Haki Madhubuti is a poet, author, publisher, and educator. Madhubuti is widely regarded as one of the architects of the Black Arts Movement, and is the founder and publisher of Chicago’s Third World Press. Madhubuti has published more than 36 books, including his recent collection, Taught By Women: Poems As Resistance Language, New and Selected. His honors include an American Book Award, a Hurston/Wright Legacy Prize, and a Studs Terkel Humanities Service Award, among others.

Sharon Olds is the author of 12 books of poetry, including Arias, short-listed for the 2020 Griffin Poetry Prize, and Stag’s Leap, winner of a Pulitzer Prize and a T. S. Eliot Prize. Olds’s other honors include the inaugural San Francisco Poetry Center Award and a National Book Critics Circle Award. She teaches in the Graduate Creative Writing Program at New York University, and helped to found the NYU workshop program for residents of Coler-Goldwater Hospital on Roosevelt Island.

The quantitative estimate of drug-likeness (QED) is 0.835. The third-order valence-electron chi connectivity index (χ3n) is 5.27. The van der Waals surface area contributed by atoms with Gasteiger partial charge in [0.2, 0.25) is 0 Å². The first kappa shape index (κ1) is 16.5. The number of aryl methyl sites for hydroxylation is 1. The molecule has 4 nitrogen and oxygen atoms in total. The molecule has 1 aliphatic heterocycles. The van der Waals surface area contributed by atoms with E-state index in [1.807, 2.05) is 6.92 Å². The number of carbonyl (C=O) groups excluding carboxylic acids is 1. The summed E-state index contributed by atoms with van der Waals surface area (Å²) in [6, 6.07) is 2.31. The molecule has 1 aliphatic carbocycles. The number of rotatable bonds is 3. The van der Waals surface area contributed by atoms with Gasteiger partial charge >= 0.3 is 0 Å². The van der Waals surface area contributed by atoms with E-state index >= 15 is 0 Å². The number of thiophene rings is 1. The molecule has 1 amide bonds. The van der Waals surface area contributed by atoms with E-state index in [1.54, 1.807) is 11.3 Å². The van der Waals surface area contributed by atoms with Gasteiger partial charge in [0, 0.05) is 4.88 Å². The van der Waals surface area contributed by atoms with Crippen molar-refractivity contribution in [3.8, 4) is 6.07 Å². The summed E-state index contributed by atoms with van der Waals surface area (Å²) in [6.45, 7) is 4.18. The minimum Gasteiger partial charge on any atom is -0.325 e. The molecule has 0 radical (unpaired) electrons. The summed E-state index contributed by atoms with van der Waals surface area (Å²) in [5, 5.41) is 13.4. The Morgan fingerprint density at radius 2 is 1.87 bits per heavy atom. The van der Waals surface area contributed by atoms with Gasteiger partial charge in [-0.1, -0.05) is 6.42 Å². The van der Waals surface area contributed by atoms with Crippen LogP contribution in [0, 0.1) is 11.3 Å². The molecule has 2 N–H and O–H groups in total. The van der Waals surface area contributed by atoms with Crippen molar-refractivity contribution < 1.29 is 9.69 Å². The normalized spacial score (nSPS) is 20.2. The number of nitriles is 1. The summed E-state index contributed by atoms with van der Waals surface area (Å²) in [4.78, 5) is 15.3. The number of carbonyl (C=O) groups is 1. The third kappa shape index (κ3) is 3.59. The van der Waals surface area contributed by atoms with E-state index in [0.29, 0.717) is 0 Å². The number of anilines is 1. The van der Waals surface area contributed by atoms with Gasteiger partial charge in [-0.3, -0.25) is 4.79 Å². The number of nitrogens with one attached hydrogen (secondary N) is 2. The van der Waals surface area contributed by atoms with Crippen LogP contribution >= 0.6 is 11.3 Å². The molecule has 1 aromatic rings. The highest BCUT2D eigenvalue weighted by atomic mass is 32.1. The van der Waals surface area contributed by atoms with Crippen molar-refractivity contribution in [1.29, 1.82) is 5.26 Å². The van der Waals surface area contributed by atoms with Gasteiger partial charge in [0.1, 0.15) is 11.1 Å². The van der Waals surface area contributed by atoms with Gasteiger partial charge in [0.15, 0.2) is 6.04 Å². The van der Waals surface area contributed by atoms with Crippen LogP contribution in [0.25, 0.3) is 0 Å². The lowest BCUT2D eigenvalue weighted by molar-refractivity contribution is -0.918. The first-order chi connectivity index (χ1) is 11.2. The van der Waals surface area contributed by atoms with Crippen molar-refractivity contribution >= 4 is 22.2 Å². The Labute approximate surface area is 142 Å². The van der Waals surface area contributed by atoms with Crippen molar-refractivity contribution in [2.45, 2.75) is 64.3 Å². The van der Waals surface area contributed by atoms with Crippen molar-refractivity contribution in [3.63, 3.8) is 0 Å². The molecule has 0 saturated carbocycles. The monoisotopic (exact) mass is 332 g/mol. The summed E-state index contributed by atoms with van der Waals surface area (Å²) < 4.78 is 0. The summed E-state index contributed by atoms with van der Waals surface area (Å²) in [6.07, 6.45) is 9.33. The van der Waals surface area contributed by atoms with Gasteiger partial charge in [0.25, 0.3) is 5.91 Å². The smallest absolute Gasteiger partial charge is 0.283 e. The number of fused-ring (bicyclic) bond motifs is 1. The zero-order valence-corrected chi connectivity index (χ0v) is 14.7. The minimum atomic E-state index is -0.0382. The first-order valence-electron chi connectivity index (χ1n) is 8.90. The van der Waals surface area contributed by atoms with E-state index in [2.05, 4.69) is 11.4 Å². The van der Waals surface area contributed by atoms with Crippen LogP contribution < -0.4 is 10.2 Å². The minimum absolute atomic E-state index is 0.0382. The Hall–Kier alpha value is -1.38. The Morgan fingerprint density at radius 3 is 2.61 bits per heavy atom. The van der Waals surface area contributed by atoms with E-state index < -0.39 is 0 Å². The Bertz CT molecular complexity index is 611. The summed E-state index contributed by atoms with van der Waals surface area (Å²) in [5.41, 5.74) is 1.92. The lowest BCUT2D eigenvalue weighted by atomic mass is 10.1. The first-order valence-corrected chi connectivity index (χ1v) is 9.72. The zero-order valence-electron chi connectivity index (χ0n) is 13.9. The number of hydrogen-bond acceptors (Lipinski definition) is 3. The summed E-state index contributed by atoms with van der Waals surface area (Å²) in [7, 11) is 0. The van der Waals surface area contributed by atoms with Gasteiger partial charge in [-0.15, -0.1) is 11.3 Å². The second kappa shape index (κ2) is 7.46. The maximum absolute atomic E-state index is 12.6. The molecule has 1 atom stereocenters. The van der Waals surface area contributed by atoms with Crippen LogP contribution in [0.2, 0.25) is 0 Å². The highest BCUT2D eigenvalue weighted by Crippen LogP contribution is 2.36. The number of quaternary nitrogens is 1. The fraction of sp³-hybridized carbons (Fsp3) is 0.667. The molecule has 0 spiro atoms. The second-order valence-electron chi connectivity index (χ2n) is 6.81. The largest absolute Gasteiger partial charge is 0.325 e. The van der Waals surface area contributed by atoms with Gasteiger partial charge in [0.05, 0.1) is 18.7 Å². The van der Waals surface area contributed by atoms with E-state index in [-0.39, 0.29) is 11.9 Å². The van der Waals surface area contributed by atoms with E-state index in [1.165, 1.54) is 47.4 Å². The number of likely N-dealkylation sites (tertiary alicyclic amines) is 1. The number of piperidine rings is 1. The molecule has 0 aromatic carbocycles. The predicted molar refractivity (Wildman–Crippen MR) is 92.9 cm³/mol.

Sonia Sanchez is a poet, playwright, professor, activist, and one of the foremost leaders of the Black Studies movement. Sanchez is the author of over 20 books, including Morning Haiku, Shake Loose My Skin, and her Collected Poems, published in 2021. Her honors include an American Book Award, an Anisfield-Wolf Lifetime Achievement Award, a Langston Hughes Poetry Award, and a Robert Frost Medal, among others; in 2011, she was named the first Poet Laureate of Philadelphia.

Patti Smith was born in Chicago, raised in South Jersey, and moved to New York City in 1967. Smith’s books of nonfiction and poetry include Year of the Monkey, Devotion, and M Train; her new collection, A Book of Days, is forthcoming. Her honors include the 2010 National Book Award for her bestselling memoir Just Kids, a PEN/Audible Literary Service Award, and being named a Doctor of Humane Letters from Columbia University.